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Madison County: Off the tax rolls

The Department of Interior announced May 20 its intent to acquire a little more than 13,000 acres of Oneida Indian Nation-owned property. The long-awaited decision is in response to the Nation's 2005 application for the Bureau of Indian Affairs to take more than 17,000 acres into trust.

"In rendering this determination, the Department understands that the Nation has no plans to convert any of the Subject Lands to gaming or gaming-related uses, except where the lands are already being used for those purposes (i.e., the Turning Stone Resort & Casino)," wrote Department of Interior Associate Deputy Secretary James E. Cason in the 73-page Record of Decision.

The properties are located in Madison and Oneida counties.

Madison County Board of Supervisors Chairman John M. Becker (R,C,I -- Sullivan) said he was not surprised by the decision.

"It's nothing earth shattering," Becker said. "It's what we figured what the BIA told us in February, it pretty much mirrored that."

The Nation expressed satisfaction with the decision in a prepared statement.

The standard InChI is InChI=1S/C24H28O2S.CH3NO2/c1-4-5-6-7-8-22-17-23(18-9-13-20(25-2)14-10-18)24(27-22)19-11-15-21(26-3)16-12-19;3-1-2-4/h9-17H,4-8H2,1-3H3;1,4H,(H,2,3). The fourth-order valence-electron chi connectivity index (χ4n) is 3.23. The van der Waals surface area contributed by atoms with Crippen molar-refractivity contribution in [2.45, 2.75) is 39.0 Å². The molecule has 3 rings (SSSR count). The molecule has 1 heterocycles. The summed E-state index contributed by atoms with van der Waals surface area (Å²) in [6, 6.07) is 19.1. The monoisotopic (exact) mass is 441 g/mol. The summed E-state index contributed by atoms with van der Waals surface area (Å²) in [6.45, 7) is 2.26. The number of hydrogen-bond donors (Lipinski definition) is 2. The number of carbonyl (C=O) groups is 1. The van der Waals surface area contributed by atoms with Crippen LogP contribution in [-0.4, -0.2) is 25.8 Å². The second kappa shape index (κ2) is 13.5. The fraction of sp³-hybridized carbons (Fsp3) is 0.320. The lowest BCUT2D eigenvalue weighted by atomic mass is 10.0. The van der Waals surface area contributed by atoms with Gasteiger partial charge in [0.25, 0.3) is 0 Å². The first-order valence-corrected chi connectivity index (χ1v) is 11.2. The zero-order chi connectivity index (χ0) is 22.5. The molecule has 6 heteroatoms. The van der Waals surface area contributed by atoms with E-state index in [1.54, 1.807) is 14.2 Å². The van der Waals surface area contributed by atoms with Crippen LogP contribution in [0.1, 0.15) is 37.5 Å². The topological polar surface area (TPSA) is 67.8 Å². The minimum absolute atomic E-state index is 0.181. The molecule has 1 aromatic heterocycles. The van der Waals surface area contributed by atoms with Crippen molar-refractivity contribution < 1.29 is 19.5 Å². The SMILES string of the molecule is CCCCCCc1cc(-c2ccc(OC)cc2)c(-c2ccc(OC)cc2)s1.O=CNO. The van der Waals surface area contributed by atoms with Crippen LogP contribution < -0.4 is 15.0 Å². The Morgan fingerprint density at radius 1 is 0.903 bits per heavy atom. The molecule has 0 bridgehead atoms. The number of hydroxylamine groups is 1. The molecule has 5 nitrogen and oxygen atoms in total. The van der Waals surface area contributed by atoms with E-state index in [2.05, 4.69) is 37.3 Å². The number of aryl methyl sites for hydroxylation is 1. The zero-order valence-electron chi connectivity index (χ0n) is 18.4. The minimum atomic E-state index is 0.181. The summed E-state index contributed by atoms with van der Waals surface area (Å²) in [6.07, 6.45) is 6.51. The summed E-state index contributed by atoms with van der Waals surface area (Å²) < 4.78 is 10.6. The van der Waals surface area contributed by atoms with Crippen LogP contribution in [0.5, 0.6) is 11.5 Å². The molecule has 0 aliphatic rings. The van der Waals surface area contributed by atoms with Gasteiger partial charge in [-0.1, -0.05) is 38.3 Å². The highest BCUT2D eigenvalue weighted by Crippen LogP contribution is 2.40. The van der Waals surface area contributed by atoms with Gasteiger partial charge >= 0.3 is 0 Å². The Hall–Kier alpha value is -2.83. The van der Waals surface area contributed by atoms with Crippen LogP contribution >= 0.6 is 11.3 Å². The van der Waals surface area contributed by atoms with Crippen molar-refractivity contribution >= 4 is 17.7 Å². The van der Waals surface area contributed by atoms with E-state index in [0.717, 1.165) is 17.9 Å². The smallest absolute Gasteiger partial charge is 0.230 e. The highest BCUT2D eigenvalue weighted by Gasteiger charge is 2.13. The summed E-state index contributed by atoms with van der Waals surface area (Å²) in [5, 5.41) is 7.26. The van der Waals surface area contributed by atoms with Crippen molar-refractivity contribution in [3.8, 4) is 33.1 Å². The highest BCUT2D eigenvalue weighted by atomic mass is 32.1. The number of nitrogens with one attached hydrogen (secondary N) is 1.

"The Oneida people are sincerely grateful to everyone whose hard work has led to this initial step toward further securing our Oneida homelands," said Oneida Nation Representative and CEO Ray Halbritter.

City of Oneida Mayor Peter Hedglon said the city's analysis of tax impact shows a loss of about $104,000 per year, using 2008 tax dollars.

"But the Record of Decision projects a much smaller amount, about $58,000 or $59,000," Hedglon said. "I haven't reconciled those numbers yet to figure out where the difference is. We're looking at an increase of about 2 percent in taxes, and it could be more."

"I was disappointed to learn that the federal Department of Interior (DOI) failed New York State and the residents of my district today," said Assemblyman David Townsend, who represents western Oneida County in the state's 115th Assembly District. "Rather than listen to the families, neighbors, and taxpayers, who must ultimately live with the profound upheaval this short-sighted land grab would cause to the economic and environmental quality of their communities, Washington has chosen to ignore hours of public-hearing testimony, countless letters to the editor, and newspapers' editorials, conservative and liberal alike, and instead violate the laws of New York State and its people's rights, especially those of seniors and schoolchildren."

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